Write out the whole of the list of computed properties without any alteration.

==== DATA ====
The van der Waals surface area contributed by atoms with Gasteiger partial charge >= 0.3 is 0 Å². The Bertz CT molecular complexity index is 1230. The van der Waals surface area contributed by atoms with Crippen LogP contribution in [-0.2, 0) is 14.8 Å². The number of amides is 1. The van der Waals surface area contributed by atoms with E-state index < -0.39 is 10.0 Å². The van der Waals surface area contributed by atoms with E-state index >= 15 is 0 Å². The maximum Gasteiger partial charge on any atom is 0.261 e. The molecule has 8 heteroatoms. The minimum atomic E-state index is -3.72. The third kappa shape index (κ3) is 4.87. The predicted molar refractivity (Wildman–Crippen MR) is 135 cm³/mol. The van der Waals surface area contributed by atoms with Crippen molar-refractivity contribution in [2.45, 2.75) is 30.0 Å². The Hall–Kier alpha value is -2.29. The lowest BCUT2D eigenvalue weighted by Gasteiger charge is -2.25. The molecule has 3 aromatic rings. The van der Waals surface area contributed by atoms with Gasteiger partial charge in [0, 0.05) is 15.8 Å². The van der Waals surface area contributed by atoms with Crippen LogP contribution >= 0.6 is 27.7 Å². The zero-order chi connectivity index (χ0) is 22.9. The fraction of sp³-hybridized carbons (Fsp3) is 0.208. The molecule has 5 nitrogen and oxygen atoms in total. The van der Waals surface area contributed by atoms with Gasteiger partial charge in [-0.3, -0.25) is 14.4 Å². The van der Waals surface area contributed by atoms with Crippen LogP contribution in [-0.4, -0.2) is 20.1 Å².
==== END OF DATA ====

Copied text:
The van der Waals surface area contributed by atoms with Gasteiger partial charge >= 0.3 is 0 Å². The Bertz CT molecular complexity index is 1230. The van der Waals surface area contributed by atoms with Crippen LogP contribution in [-0.2, 0) is 14.8 Å². The number of amides is 1. The van der Waals surface area contributed by atoms with E-state index < -0.39 is 10.0 Å². The van der Waals surface area contributed by atoms with E-state index >= 15 is 0 Å². The maximum Gasteiger partial charge on any atom is 0.261 e. The molecule has 8 heteroatoms. The minimum atomic E-state index is -3.72. The third kappa shape index (κ3) is 4.87. The predicted molar refractivity (Wildman–Crippen MR) is 135 cm³/mol. The van der Waals surface area contributed by atoms with Crippen molar-refractivity contribution in [2.45, 2.75) is 30.0 Å². The Hall–Kier alpha value is -2.29. The lowest BCUT2D eigenvalue weighted by Gasteiger charge is -2.25. The molecule has 3 aromatic rings. The van der Waals surface area contributed by atoms with Gasteiger partial charge in [0, 0.05) is 15.8 Å². The van der Waals surface area contributed by atoms with Crippen LogP contribution >= 0.6 is 27.7 Å². The zero-order chi connectivity index (χ0) is 22.9. The fraction of sp³-hybridized carbons (Fsp3) is 0.208. The molecule has 5 nitrogen and oxygen atoms in total. The van der Waals surface area contributed by atoms with Gasteiger partial charge in [-0.3, -0.25) is 14.4 Å². The van der Waals surface area contributed by atoms with Crippen LogP contribution in [-0.4, -0.2) is 20.1 Å².